In particular, we propose section 48 of the Code provide an ITC for AgTech-related investments. The incentive may be enacted as part of the next farm bill or tax reform bill. Similar to the Solar ITC, the AgITC would provide a 30% credit for the cost of acquiring AgTech, as determined by the basis of eligible property that is placed in service during the taxable year. In other words, the purchase price and cost of installation for new AgTech equipment would be eligible for the AgITC.

The AgITC should be refundable so that credits can be received as a payment if the taxpayer does not have current tax liability to offset. The credit would not be nearly as effective an incentive for the adoption of new AgTech if it were nonrefundable because there would be no direct offset for the purchase price of risky investments. The AgITC should also be a permanent addition to the Code in order to facilitate long-term planning, similar to the federal R&D credit for qualified expenses.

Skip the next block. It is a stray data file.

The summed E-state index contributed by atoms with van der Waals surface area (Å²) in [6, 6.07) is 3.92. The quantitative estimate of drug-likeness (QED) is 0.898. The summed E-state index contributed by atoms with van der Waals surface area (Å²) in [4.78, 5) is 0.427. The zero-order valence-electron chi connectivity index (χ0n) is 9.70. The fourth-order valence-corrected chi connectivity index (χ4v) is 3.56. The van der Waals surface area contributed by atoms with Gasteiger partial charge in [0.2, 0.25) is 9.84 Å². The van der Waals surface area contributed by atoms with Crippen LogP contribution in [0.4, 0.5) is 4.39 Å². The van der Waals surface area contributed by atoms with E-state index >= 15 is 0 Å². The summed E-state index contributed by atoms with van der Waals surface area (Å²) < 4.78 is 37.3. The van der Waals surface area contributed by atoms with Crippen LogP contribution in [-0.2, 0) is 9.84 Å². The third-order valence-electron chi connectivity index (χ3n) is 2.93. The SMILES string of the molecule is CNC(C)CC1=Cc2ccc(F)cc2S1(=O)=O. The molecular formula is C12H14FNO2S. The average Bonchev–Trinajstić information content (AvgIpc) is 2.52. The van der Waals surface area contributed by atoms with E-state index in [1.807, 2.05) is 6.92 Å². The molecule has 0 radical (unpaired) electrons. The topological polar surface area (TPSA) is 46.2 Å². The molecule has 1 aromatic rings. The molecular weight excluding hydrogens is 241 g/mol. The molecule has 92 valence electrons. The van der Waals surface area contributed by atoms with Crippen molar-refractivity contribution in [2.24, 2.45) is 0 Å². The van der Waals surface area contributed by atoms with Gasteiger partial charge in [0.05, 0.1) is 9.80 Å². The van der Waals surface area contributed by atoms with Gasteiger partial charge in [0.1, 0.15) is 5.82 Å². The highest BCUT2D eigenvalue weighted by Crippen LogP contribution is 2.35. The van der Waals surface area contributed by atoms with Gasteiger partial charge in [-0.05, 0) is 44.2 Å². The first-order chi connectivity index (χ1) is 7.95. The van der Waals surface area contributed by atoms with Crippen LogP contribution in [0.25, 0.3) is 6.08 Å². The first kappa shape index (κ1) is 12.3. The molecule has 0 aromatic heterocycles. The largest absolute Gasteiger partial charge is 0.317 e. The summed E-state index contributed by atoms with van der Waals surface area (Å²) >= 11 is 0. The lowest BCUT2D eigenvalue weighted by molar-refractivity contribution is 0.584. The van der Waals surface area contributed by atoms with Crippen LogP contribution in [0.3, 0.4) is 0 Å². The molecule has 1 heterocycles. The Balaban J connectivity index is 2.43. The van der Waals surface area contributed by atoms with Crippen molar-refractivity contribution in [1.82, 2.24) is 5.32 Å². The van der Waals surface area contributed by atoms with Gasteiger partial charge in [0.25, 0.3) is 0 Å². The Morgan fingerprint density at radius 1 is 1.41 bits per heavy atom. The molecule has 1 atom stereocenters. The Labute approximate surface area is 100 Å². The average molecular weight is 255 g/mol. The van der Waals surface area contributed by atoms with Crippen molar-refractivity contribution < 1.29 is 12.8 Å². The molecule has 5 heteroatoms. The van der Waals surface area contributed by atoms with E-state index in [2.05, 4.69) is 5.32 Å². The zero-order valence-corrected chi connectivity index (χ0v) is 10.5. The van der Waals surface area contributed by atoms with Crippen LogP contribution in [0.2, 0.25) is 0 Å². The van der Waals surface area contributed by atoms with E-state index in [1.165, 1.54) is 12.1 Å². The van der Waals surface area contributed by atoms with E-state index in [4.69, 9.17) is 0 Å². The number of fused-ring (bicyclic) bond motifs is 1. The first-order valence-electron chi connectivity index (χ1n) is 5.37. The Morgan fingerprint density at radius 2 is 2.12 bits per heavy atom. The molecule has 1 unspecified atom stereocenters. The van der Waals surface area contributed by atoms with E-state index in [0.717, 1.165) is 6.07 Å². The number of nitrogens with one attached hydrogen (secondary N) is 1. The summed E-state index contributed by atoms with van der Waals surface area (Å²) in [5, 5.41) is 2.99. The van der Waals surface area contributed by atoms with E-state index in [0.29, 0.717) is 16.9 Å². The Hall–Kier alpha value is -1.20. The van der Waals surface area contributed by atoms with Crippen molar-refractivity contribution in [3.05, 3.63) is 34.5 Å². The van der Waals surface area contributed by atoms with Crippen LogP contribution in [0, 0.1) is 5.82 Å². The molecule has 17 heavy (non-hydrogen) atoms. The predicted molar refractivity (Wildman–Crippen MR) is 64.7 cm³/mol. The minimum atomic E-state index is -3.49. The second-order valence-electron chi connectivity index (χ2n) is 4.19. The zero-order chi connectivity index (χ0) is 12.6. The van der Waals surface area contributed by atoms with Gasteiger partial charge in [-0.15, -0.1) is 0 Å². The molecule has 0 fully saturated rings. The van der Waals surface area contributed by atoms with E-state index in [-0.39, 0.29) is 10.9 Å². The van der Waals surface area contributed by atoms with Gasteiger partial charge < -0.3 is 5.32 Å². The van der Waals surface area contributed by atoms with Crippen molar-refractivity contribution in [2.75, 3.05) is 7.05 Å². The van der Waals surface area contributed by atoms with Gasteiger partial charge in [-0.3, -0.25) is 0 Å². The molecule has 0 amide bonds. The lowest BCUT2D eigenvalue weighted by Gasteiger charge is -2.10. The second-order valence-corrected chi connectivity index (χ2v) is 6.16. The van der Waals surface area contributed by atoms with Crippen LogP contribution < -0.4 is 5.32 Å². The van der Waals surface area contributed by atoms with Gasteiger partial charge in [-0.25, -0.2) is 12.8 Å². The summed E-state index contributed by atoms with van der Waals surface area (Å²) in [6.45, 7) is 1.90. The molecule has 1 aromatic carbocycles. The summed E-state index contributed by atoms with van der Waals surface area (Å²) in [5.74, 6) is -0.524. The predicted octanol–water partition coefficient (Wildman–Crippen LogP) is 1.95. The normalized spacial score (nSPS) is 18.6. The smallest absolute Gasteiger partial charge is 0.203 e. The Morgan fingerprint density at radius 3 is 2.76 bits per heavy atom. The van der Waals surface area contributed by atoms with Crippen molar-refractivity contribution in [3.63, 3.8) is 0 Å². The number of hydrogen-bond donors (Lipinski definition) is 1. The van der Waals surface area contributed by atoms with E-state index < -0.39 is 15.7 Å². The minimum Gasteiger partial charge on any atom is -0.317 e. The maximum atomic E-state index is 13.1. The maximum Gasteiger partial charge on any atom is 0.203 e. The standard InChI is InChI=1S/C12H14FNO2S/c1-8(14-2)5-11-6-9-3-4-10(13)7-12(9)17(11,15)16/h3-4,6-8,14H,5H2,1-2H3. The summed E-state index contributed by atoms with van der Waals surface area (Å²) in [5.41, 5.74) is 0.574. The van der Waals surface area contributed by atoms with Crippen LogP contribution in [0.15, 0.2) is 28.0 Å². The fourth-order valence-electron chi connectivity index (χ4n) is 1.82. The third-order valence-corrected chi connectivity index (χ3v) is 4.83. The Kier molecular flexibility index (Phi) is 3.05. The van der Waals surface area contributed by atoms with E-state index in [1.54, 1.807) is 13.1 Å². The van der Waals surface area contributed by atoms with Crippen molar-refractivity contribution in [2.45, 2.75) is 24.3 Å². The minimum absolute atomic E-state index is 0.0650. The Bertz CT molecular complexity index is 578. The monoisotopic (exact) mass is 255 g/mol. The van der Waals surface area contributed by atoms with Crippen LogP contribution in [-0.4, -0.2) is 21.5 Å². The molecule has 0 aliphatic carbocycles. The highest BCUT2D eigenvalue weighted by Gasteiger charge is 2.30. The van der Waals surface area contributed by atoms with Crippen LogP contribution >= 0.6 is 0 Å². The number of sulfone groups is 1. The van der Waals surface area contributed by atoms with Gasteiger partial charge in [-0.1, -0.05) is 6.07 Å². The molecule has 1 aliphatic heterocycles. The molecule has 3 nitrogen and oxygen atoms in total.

Conclusion

The ITC has proven itself critical to the adoption of new technology in the United States. More than $72 billion has been invested in U.S. solar installations and more than 170,000 solar jobs were created after Congress enacted the solar incentive in 2006. The provision of a tax credit for AgTech is equally likely to drive the creation and adoption of innovative agriculture technology by incentivizing the purchase and installation of new AgTech equipment. As a result, the AgITC would be a strong investment in both the U.S. economy as well as the security of an abundant and safe food supply.

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Allison Kroeker
akroeker@rroyselaw.com